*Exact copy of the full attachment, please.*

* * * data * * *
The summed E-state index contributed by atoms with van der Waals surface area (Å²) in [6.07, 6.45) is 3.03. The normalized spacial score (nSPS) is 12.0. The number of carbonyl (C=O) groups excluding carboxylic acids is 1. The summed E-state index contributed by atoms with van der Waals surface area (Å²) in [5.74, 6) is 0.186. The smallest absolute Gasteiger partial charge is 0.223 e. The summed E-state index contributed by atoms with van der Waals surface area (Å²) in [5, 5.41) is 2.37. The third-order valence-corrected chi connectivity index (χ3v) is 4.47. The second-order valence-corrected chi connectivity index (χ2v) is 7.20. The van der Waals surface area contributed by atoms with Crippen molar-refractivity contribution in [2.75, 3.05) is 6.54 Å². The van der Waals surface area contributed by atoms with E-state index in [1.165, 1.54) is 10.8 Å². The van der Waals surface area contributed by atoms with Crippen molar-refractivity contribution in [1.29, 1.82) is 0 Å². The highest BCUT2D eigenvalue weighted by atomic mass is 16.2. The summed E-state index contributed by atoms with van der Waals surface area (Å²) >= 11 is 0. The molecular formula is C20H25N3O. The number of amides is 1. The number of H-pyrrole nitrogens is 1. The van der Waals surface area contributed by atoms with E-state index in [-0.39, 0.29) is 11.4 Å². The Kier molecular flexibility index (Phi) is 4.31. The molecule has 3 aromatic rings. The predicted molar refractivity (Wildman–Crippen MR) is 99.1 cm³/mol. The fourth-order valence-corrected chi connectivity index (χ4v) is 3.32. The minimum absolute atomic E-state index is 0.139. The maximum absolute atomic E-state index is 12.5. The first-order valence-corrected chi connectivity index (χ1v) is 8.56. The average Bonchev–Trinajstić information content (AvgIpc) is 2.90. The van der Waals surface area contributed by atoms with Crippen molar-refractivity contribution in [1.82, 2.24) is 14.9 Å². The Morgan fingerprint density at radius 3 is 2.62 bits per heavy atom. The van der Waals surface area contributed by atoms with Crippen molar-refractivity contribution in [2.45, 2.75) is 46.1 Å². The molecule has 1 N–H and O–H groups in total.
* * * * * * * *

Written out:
The summed E-state index contributed by atoms with van der Waals surface area (Å²) in [6.07, 6.45) is 3.03. The normalized spacial score (nSPS) is 12.0. The number of carbonyl (C=O) groups excluding carboxylic acids is 1. The summed E-state index contributed by atoms with van der Waals surface area (Å²) in [5.74, 6) is 0.186. The smallest absolute Gasteiger partial charge is 0.223 e. The summed E-state index contributed by atoms with van der Waals surface area (Å²) in [5, 5.41) is 2.37. The third-order valence-corrected chi connectivity index (χ3v) is 4.47. The second-order valence-corrected chi connectivity index (χ2v) is 7.20. The van der Waals surface area contributed by atoms with Crippen molar-refractivity contribution in [2.75, 3.05) is 6.54 Å². The van der Waals surface area contributed by atoms with E-state index in [1.165, 1.54) is 10.8 Å². The van der Waals surface area contributed by atoms with Crippen molar-refractivity contribution in [1.29, 1.82) is 0 Å². The highest BCUT2D eigenvalue weighted by atomic mass is 16.2. The summed E-state index contributed by atoms with van der Waals surface area (Å²) >= 11 is 0. The molecular formula is C20H25N3O. The number of amides is 1. The number of H-pyrrole nitrogens is 1. The van der Waals surface area contributed by atoms with E-state index in [-0.39, 0.29) is 11.4 Å². The Kier molecular flexibility index (Phi) is 4.31. The molecule has 3 aromatic rings. The predicted molar refractivity (Wildman–Crippen MR) is 99.1 cm³/mol. The fourth-order valence-corrected chi connectivity index (χ4v) is 3.32. The minimum absolute atomic E-state index is 0.139. The maximum absolute atomic E-state index is 12.5. The first-order valence-corrected chi connectivity index (χ1v) is 8.56. The average Bonchev–Trinajstić information content (AvgIpc) is 2.90. The van der Waals surface area contributed by atoms with Crippen molar-refractivity contribution in [1.82, 2.24) is 14.9 Å². The Morgan fingerprint density at radius 3 is 2.62 bits per heavy atom. The van der Waals surface area contributed by atoms with Crippen molar-refractivity contribution in [2.45, 2.75) is 46.1 Å². The molecule has 1 N–H and O–H groups in total.